Monday, November 22, 2004

Yellow and red in the morning mist

We lifted our faces up for a mist spa this morning after our two mile run. My friend, with blond hair and joyful face, could easily be compared to the beautiful yellow leaves still clinging to the dark limbs. She has shown since I've known her. A spirit of love and joy make her radiant. Her music, piano and voice, extend her vision and soul to others; it extends her source, Christ, to dimmer places. She is blessed while blessing.

And so, nonfiction knocks against the fiction. This morning, I've just finished the book, "The Red Tent". In fragments, I recognize good things from this fiction about women, women who bless, women whose stories have found voice, women who try to discover purpose, or companions.

I feel this after reading the book:
* all the women stories in the Bible that have been forgotten, unread, unscribed are amazing in imagination, perhaps in reality. Why don't we know more? As Joseph said in this book, "The name of Dinah is forgotten in the house of Jacob." Yes, the rule of the patriarch. Yet, the water of the woman cannot be ebbed, and feelings continue without stark storylines. The same markings of a woman's life: girlhood, menstruation, sex, the leaving of a mother, childbearing and rearing, obligatory duties, old age ~~ continue on with similar stories and courage. Dinah is not forgotten amongst the women of her Canaanite tribe ... a story is passed on; a child is named out of reverence.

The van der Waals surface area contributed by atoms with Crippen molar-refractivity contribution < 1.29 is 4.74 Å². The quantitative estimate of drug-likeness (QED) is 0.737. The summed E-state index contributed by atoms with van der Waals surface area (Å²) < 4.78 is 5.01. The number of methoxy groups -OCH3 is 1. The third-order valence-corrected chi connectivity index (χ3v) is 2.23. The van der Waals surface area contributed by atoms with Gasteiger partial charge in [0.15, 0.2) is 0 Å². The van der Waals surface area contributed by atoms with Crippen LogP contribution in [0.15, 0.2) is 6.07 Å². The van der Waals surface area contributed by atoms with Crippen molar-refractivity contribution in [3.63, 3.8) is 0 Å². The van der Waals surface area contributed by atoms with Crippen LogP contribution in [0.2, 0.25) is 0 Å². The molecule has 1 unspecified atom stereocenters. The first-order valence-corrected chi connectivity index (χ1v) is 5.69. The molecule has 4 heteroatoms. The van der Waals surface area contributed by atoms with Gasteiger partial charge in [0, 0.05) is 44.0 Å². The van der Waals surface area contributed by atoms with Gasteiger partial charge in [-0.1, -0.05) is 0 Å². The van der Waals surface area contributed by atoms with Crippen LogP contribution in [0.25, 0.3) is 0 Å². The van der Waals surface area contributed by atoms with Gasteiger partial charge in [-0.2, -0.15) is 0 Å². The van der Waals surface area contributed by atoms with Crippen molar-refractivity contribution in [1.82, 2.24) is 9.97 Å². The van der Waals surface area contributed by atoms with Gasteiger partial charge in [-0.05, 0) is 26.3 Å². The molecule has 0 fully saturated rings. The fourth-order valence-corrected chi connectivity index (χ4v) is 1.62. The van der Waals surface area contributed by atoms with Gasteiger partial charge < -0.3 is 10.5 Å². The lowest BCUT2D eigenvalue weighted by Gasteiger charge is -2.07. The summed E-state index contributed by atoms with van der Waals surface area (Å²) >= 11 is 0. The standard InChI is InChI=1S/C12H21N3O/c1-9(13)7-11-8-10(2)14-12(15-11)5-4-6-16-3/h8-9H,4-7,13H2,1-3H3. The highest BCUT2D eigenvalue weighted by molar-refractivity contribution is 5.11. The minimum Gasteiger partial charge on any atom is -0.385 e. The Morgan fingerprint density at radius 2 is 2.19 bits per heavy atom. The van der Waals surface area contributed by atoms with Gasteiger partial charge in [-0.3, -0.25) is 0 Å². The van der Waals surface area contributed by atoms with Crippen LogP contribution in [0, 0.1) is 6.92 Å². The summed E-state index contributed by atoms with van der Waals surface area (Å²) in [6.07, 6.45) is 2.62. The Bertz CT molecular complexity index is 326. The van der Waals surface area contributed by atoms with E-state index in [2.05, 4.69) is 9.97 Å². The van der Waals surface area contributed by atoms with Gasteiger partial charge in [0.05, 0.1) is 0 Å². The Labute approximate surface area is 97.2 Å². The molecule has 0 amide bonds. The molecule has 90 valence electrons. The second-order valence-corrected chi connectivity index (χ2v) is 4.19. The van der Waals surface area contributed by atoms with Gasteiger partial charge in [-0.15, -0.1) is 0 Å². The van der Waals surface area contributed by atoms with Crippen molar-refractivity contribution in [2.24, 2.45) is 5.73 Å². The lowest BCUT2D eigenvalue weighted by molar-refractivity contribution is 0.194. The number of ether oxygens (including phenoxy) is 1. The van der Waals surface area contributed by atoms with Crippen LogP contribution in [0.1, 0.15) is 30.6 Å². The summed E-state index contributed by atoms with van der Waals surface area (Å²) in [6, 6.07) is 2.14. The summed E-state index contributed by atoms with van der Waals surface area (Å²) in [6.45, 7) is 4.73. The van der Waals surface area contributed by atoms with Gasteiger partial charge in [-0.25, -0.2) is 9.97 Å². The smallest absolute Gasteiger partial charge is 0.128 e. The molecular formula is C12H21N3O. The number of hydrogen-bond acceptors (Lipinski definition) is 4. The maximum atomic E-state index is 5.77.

** I want to know more about the religions of the women outside of the Judeaic upbringing passed down from Isaac to Jacob. The women brought their own into the marriages. Some of them are old myths accounted for in 'The DaVinci Code' or in a Joseph Campbell rendering. What did the earliest religions look like? I'm still intrigued in all of this and need to do more reading. I love my religion, yet I'm curious as to other attempts at understanding. It feels important to me.

I don't have time right now to continue with these thoughts, but, please read the book if you have a chance. It's excellent.

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